In the case of the person with the poor experience, if it’s your business being discussed, offer to step in and fix the problem. If it’s a competitor, offer to let the person try a comparable product free of charge. When it comes to Foursquare, acknowledge great Foursquare tips, even if they’re not for your own business. If you can help the woman who’s overwhelmed, do it, even if it is just by responding, “is there any way I can help?”
As a small businesses owner, it’s your responsibility to use these bits of public information to build relationships, improve customer service and enhance your products.
Simple Works
Finding the right way to use social media can be daunting, especially when there are so many examples of big brands pushing the limits of creativity and possibility when it comes to their Facebook, Twitter and Foursquare initiatives. Often times the big guys forget that it’s the simplest of gestures that can have the greatest impact. But simple works.
On the simple side of things, just take the time to acknowledge customers that mention you. Did someone tweet about dining at your restaurant? Did they checkin at your venue? Did they share a story about your small business on Facebook? These actions that take place in the public domain are all opportunities to connect with a current or potential customer and make them feel special.
Responding is easy — a simple “thanks for stopping by,” or “how can we make your next visit better?” tweet can go a long way and even make someone’s day. Yet, it’s something most companies take for granted. People like to be recognized, but often times they’re never presented with an opportunity to associate restaurants, stores and other venues with the people behind him. You can create that opportunity by recognizing their patronage, which in turn should help ensure that they return for a future visit.
Another simple thing you can do is post signage — on your website and in your store — to indicate that you’re social media-friendly. The Express retail chain has their chief marketing officer’s Twitter handle printed on all their bags, which works to reinforce that the company cares about person-to-person connections. Take that idea and apply it to your own business. For that extra touch, make stickers, punch cards or window decals that showcase your small business’s online personality and reinforce that you’re interested in conversations with your customers.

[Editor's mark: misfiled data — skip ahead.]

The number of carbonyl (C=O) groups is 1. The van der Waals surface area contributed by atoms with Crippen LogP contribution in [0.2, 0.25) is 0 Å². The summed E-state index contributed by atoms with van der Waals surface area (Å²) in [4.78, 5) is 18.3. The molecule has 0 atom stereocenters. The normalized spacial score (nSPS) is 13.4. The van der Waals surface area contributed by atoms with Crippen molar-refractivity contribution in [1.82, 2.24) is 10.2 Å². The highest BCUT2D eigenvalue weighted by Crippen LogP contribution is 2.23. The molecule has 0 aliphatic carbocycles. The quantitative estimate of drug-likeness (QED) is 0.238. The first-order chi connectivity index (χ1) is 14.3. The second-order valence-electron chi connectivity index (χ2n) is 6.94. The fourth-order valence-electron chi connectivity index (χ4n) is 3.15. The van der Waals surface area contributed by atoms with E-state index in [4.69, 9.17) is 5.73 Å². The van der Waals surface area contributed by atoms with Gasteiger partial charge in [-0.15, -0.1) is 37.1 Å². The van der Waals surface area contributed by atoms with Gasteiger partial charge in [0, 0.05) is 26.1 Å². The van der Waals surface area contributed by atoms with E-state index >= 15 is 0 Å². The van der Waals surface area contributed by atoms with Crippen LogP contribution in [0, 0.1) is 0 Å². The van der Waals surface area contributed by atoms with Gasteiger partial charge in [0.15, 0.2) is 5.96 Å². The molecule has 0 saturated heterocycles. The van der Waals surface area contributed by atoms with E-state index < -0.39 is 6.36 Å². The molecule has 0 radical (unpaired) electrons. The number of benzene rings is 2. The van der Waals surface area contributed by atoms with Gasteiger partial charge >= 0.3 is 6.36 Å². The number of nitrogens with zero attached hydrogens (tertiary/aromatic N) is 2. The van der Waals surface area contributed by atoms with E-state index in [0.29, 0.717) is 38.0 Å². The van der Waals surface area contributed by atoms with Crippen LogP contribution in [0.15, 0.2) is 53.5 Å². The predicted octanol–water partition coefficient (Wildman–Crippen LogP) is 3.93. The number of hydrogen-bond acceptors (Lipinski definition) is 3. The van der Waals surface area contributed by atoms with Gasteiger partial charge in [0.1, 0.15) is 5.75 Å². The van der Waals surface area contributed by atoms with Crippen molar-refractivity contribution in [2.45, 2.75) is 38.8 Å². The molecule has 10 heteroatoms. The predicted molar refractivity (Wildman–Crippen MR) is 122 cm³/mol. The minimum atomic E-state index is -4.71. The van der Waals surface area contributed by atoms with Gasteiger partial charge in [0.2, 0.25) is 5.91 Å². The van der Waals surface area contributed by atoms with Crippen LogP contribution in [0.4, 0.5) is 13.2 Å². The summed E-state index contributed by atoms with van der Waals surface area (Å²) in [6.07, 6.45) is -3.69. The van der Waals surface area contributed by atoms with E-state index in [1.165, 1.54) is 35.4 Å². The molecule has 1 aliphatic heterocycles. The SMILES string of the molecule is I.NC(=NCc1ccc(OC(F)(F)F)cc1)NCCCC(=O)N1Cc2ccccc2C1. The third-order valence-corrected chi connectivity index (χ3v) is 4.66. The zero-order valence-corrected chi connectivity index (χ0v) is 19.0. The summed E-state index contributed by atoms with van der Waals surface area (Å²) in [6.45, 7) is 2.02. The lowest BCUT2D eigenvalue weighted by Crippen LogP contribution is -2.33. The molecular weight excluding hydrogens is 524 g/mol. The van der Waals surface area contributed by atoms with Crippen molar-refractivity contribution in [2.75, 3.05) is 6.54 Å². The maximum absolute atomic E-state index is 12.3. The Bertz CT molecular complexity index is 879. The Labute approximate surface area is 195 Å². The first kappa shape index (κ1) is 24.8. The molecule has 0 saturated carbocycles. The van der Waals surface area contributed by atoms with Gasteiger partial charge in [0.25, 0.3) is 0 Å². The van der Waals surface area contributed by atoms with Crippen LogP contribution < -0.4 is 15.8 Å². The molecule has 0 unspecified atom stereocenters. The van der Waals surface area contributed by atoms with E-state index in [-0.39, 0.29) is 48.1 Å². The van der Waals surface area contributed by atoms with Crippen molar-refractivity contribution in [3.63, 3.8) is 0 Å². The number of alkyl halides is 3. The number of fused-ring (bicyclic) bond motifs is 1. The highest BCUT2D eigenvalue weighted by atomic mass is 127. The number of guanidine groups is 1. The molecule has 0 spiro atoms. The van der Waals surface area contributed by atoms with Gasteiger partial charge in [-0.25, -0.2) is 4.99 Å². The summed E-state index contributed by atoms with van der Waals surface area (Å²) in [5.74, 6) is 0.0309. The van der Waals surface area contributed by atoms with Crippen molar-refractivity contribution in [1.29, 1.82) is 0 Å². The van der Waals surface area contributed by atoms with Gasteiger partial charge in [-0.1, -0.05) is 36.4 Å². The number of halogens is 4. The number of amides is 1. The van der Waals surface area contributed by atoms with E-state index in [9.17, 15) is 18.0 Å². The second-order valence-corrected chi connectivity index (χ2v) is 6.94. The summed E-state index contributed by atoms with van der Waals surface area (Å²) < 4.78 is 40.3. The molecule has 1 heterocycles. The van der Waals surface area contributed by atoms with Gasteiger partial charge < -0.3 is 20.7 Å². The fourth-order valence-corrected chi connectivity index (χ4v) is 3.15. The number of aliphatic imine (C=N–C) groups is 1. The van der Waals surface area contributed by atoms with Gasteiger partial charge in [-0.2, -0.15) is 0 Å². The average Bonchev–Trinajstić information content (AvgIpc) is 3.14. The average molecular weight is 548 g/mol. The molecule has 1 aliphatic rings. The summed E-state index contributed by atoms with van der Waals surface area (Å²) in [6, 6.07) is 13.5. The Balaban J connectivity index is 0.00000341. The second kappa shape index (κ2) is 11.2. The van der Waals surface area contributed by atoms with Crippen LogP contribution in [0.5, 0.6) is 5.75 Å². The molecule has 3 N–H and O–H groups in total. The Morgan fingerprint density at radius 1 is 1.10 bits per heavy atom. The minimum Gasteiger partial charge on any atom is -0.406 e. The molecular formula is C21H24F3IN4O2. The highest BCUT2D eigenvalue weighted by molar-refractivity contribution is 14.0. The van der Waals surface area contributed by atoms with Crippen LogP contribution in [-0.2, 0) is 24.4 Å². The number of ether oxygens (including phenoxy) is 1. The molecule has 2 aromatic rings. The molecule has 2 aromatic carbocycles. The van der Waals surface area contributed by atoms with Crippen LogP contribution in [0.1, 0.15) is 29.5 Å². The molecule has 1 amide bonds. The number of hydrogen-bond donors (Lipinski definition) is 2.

Your Size Works in Your Favor
Starbucks is the perfect example of an early adopter brand that understands social media, and yet their size prohibits them from engaging with every customer that walks in the door.
As a small business, your size is your friend in social media channels. Use your small size as an advantage and respond to each and every person that mentions you. Since you’re working with a smaller customer base, you can also build customer Twitter Lists to separate different categories of customers into groups, which should help you offer more personalized customer service — something the big businesses don’t have the time or resources to support.
Here’s an easy example: Who are your most frequent customers? Make a Twitter List called “Regulars,” and add your regulars on Twitter to it.
In doing so, you’re associating patronage with prestige. Your efforts could even inspire semi-regular customers to frequent your business more often just so they too can get added to the list. This tactic might also serve as a catalyst for one regular to connect with another, though you could also facilitate customer-to-customer connections with introductory tweets. So if a customer tweets for a recommendation, you could respond with something simple as, “@customer1 good question, I like the cheesecake but @customer2 really loves the custard.”
These types of personal exchanges highlight the advantages afforded to small businesses using social media.

Website of The Week

Posted Tuesday, May 11th, 2010

Easywriting.co.uk, January 19, 2010

Blippy.com is a new social network that answers a simple question: “what are your friends buying?” The venture was founded by Philip Kaplan, Ashvin Kumar and Chris Estreich and the service launched on the 12th December 2009

So how does it work? Superficially, it looks a lot like Twitter. Once you’ve signed up, you can follow others, see what they’re buying, where they bought it, and how much they’ve spent. You can then add comments or questions to any transaction.